“In 2007, Mr. Mulcair approached the government and had conversations about employment as an adviser to the PMO,” a source with knowledge of the discussions tells Maclean’s. “He was seeking more money than the government was willing to offer.”

The sticking point, Soudas says, was salary. Soudas says he was authorized to go up to $180,000 a year without getting prior authorization from Harper. “He told me he wanted $300,000 a year and that was his bottom line and, basically, I got back to him, saying I couldn’t go higher that $180,000, and I never heard back from him ever again. Two or three months later, he made the jump to the NDP,” Soudas, who has since left the Conservatives, tells Maclean’s.

Mulcair denies negotiating with Soudas. “I absolutely never spoke with Mr. Soudas at the time,” he says. “I had no intention of running for the Conservatives.

“At the time, I was also weighing a substantial offer from a top law firm to join their environment section that was well beyond anything available in public service or with a party. More to the point, though, money was never the issue, because I was still interested in serving my fellow citizens.”

Mulcair joined the NDP in April 2007. Five months later, he won a by-election in the Montreal riding of Outremont. By winning his seat in the 2008 election, he became the first NDP MP to be elected in Quebec in a general election. He was re-elected in 2011.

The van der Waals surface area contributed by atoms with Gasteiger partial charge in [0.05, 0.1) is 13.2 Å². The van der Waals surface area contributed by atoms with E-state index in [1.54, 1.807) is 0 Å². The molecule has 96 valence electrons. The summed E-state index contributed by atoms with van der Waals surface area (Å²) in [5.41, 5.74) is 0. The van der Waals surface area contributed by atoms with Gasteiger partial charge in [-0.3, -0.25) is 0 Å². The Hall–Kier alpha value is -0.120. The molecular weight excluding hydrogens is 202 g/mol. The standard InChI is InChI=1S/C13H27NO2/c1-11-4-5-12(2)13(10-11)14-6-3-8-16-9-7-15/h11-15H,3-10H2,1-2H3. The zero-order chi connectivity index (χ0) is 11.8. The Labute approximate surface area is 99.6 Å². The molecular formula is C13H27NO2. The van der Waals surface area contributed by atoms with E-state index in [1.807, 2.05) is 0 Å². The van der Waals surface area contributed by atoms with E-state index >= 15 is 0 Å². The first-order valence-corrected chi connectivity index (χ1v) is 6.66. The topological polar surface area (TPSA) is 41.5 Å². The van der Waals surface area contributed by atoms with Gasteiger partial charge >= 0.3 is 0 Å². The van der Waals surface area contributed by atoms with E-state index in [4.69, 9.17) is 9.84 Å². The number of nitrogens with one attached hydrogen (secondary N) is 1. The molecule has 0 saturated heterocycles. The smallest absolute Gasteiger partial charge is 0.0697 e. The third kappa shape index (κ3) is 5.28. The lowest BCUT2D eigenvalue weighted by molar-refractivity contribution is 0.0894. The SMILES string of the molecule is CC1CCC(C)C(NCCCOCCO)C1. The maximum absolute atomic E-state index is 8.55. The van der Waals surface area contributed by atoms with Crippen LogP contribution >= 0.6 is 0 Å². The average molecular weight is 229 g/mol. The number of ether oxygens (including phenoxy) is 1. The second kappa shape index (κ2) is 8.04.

His federal political success was due in part to Mulcair’s green-friendly narrative. A longtime provincial politician in his native Quebec, he served as environment minister in Jean Charest’s government from 2003 to 2006. “He resigned from cabinet on a matter of principle after he refused to sign an order that would have transferred lands in Mont Orford Provincial Park to private condominium developers,” reads his NDP biography, in part.

The Conservative government’s environmental stance was well-known in 2007. As leader of a minority government—the Conservatives first assumed office in February 2006—Harper had already distanced his government from the country’s commitments to the Kyoto Protocol, an international treaty aiming to reduce global greenhouse-gas emissions.

Recruiting Mulcair to the CPC would have been a coup for the party, which had few roots in Quebec and even fewer in its biggest city. “Montreal was a bit of a desert for us,” Soudas says. Mulcair was an ideal candidate: a fluently bilingual Montrealer, he was also known for his deftness with a sound bite and general ferocity against political foes.